Since many organizations have a particular symbol or logo that is part of their identity, the QSPP administration has decided that it should have a distinctive logo or symbol, which would be instantly associated with the QSPP while being simple enough to be recognized even by being very small. The resulting design was adopted by members at the annual meeting held in Hull in 1987.

The official logo symbolically represents a plant with a root at one end and two leaves at the other end. The body of the plant wraps itself in an open protective circle. The circle is open at the base to indicate that the Society is always open to new ideas and new members. The two leaves, of unequal size, represent the diversity of plant species as well as disciplines devoted to the protection of plants and also reflect the duality of the members of the Society. To show that it is a company whose head office is in Quebec, the logo has the overall appearance of the letter Q, for Quebec.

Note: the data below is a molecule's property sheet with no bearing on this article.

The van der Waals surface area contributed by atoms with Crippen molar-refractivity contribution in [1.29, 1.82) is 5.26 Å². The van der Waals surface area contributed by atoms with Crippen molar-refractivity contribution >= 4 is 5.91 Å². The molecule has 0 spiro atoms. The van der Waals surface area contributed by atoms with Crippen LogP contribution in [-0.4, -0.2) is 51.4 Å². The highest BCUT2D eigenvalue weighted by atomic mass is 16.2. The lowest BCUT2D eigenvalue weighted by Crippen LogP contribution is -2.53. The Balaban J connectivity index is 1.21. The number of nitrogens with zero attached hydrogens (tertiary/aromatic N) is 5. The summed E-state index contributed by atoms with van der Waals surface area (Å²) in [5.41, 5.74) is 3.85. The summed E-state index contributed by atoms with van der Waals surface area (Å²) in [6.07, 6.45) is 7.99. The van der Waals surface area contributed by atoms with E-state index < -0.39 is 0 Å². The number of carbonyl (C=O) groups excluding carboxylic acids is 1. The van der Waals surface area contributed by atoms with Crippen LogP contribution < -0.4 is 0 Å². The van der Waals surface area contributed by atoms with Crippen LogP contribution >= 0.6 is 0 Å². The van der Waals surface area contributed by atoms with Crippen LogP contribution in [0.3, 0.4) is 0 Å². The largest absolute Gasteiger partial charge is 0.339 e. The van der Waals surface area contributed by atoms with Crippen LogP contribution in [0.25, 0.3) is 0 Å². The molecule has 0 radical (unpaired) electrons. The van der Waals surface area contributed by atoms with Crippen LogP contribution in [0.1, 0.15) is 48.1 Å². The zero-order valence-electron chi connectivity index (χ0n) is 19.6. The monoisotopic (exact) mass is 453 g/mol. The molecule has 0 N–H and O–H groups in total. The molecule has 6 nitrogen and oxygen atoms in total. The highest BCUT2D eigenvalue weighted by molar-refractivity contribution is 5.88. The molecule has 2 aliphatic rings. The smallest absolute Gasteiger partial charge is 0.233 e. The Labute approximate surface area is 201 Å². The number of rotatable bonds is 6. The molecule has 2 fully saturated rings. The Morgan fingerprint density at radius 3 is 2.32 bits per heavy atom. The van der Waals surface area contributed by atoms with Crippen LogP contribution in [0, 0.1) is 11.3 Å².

Since its founding, ninety-nine presidents have followed one another and the first twenty-eight annual meetings have been held at Macdonald College, McGill University. Subsequently, these annual meetings were held alternately in different cities of Quebec. Professor Lochhead, Founding President of the QSPP, was elected President at each of the first sixteen annual meetings. However, gradually, the presidency was occupied by different people.

Other publications of the QSPP

Apart from the journal Phytoprotection which is the only scientific journal in the world covering all the disciplines of plant protection where it is possible to publish in French and English, the QSPP has published two major publications, one containing the names of insects. and the other, bringing together the names of plant diseases. These books are references of primary importance to all scientists in the field of plant protection, teachers and people specializing in translation.

NOMS FRANÇAIS DES INSECTES AU CANADA ET NOMS LATINS ET ANGLAIS CORRESPONDANTS :
– Première édition en 1947 : 66 pages – Cinquième édition en 1985 : 299 pages.

NOMS DES MALADIES DES PLANTES AU CANADA :
– Première édition en 1961 : 169 pages – Quatrième édition en 2003 : 340 pages

A true bible of the nomenclature of plant diseases in Canada, this publication is for people who want to know the exact names of diseases, whether in English or in French. It is the result of the work of compiling dozens of phytopathologists over the years. It contains a multilingual index of more than 550 host plants.